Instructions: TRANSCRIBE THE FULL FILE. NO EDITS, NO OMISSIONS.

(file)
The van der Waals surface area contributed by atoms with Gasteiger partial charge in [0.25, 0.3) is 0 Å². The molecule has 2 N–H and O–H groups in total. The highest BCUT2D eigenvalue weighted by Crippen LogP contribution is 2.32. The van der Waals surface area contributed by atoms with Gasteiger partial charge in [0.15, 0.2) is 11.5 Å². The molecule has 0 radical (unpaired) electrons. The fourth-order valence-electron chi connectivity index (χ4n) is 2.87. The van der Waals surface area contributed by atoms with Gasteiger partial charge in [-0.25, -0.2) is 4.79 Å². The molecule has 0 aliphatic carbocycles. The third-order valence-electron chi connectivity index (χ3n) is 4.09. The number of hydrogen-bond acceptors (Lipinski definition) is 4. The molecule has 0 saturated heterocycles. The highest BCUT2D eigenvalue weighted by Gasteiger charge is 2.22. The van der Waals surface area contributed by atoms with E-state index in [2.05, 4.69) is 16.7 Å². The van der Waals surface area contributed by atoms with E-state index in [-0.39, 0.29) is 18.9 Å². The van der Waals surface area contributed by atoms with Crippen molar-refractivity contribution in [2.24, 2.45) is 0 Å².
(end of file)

The van der Waals surface area contributed by atoms with Gasteiger partial charge in [0.25, 0.3) is 0 Å². The molecule has 2 N–H and O–H groups in total. The highest BCUT2D eigenvalue weighted by Crippen LogP contribution is 2.32. The van der Waals surface area contributed by atoms with Gasteiger partial charge in [0.15, 0.2) is 11.5 Å². The molecule has 0 radical (unpaired) electrons. The fourth-order valence-electron chi connectivity index (χ4n) is 2.87. The van der Waals surface area contributed by atoms with Gasteiger partial charge in [-0.25, -0.2) is 4.79 Å². The molecule has 0 aliphatic carbocycles. The third-order valence-electron chi connectivity index (χ3n) is 4.09. The number of hydrogen-bond acceptors (Lipinski definition) is 4. The molecule has 0 saturated heterocycles. The highest BCUT2D eigenvalue weighted by Gasteiger charge is 2.22. The van der Waals surface area contributed by atoms with E-state index in [2.05, 4.69) is 16.7 Å². The van der Waals surface area contributed by atoms with E-state index in [-0.39, 0.29) is 18.9 Å². The van der Waals surface area contributed by atoms with Crippen molar-refractivity contribution in [2.24, 2.45) is 0 Å².